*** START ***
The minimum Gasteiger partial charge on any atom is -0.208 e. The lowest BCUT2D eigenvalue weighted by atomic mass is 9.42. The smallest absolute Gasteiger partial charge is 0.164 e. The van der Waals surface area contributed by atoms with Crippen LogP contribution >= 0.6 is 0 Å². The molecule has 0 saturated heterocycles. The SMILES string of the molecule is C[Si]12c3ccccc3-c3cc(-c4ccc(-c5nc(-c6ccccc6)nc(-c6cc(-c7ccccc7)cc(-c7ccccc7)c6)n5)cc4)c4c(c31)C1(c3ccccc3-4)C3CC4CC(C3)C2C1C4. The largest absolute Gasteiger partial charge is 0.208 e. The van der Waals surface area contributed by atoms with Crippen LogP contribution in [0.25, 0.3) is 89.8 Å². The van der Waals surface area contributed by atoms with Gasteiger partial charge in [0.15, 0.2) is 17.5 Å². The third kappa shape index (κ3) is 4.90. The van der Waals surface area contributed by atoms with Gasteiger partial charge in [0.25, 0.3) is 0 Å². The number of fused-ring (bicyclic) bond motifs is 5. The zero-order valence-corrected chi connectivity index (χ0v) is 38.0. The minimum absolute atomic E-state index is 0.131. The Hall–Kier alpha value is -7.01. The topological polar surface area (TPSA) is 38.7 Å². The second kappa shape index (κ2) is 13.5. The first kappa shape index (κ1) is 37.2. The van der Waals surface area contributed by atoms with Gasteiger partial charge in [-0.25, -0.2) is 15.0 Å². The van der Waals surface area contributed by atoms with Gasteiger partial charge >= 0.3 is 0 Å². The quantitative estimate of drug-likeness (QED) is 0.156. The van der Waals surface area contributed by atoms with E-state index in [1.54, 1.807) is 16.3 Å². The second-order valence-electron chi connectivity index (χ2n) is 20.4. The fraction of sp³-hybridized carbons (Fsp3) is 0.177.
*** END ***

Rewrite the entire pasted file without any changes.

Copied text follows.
The minimum Gasteiger partial charge on any atom is -0.208 e. The lowest BCUT2D eigenvalue weighted by atomic mass is 9.42. The smallest absolute Gasteiger partial charge is 0.164 e. The van der Waals surface area contributed by atoms with Crippen LogP contribution >= 0.6 is 0 Å². The molecule has 0 saturated heterocycles. The SMILES string of the molecule is C[Si]12c3ccccc3-c3cc(-c4ccc(-c5nc(-c6ccccc6)nc(-c6cc(-c7ccccc7)cc(-c7ccccc7)c6)n5)cc4)c4c(c31)C1(c3ccccc3-4)C3CC4CC(C3)C2C1C4. The largest absolute Gasteiger partial charge is 0.208 e. The van der Waals surface area contributed by atoms with Crippen LogP contribution in [0.25, 0.3) is 89.8 Å². The van der Waals surface area contributed by atoms with Gasteiger partial charge in [0.15, 0.2) is 17.5 Å². The third kappa shape index (κ3) is 4.90. The van der Waals surface area contributed by atoms with Gasteiger partial charge in [0.25, 0.3) is 0 Å². The number of fused-ring (bicyclic) bond motifs is 5. The zero-order valence-corrected chi connectivity index (χ0v) is 38.0. The minimum absolute atomic E-state index is 0.131. The Hall–Kier alpha value is -7.01. The topological polar surface area (TPSA) is 38.7 Å². The second kappa shape index (κ2) is 13.5. The first kappa shape index (κ1) is 37.2. The van der Waals surface area contributed by atoms with Gasteiger partial charge in [-0.25, -0.2) is 15.0 Å². The van der Waals surface area contributed by atoms with Gasteiger partial charge >= 0.3 is 0 Å². The quantitative estimate of drug-likeness (QED) is 0.156. The van der Waals surface area contributed by atoms with E-state index in [1.54, 1.807) is 16.3 Å². The second-order valence-electron chi connectivity index (χ2n) is 20.4. The fraction of sp³-hybridized carbons (Fsp3) is 0.177.